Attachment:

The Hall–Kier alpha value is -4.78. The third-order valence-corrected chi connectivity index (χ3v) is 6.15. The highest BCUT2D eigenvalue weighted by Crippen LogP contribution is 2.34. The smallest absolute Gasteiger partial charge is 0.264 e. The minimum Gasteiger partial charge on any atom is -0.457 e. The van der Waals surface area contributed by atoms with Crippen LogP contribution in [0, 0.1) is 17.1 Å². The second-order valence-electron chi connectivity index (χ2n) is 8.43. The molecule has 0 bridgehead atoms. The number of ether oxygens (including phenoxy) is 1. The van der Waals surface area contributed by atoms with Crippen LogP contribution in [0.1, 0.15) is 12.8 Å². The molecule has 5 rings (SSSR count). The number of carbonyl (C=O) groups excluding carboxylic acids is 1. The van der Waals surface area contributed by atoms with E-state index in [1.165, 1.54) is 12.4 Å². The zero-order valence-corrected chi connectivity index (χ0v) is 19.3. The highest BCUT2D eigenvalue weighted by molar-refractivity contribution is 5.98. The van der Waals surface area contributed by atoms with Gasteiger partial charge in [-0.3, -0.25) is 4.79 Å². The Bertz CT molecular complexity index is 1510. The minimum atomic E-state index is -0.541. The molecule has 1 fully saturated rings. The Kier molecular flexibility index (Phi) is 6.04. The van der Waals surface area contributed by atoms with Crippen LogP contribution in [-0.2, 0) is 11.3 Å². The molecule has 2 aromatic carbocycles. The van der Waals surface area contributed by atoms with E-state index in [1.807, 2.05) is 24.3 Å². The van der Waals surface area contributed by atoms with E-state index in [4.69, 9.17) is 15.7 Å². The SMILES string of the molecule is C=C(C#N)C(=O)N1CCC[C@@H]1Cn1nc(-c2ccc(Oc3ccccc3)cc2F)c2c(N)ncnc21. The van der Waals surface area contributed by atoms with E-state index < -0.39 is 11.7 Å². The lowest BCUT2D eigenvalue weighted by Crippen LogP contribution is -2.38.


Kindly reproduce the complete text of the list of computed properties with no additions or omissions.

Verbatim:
The Hall–Kier alpha value is -4.78. The third-order valence-corrected chi connectivity index (χ3v) is 6.15. The highest BCUT2D eigenvalue weighted by Crippen LogP contribution is 2.34. The smallest absolute Gasteiger partial charge is 0.264 e. The minimum Gasteiger partial charge on any atom is -0.457 e. The van der Waals surface area contributed by atoms with Crippen LogP contribution in [0, 0.1) is 17.1 Å². The second-order valence-electron chi connectivity index (χ2n) is 8.43. The molecule has 0 bridgehead atoms. The number of ether oxygens (including phenoxy) is 1. The van der Waals surface area contributed by atoms with Crippen LogP contribution in [0.1, 0.15) is 12.8 Å². The molecule has 5 rings (SSSR count). The number of carbonyl (C=O) groups excluding carboxylic acids is 1. The van der Waals surface area contributed by atoms with E-state index in [1.165, 1.54) is 12.4 Å². The zero-order valence-corrected chi connectivity index (χ0v) is 19.3. The highest BCUT2D eigenvalue weighted by molar-refractivity contribution is 5.98. The van der Waals surface area contributed by atoms with Gasteiger partial charge in [-0.3, -0.25) is 4.79 Å². The Bertz CT molecular complexity index is 1510. The minimum atomic E-state index is -0.541. The molecule has 1 fully saturated rings. The Kier molecular flexibility index (Phi) is 6.04. The van der Waals surface area contributed by atoms with Crippen LogP contribution in [-0.2, 0) is 11.3 Å². The molecule has 2 aromatic carbocycles. The van der Waals surface area contributed by atoms with E-state index in [1.807, 2.05) is 24.3 Å². The van der Waals surface area contributed by atoms with E-state index in [4.69, 9.17) is 15.7 Å². The SMILES string of the molecule is C=C(C#N)C(=O)N1CCC[C@@H]1Cn1nc(-c2ccc(Oc3ccccc3)cc2F)c2c(N)ncnc21. The van der Waals surface area contributed by atoms with E-state index < -0.39 is 11.7 Å². The lowest BCUT2D eigenvalue weighted by Crippen LogP contribution is -2.38.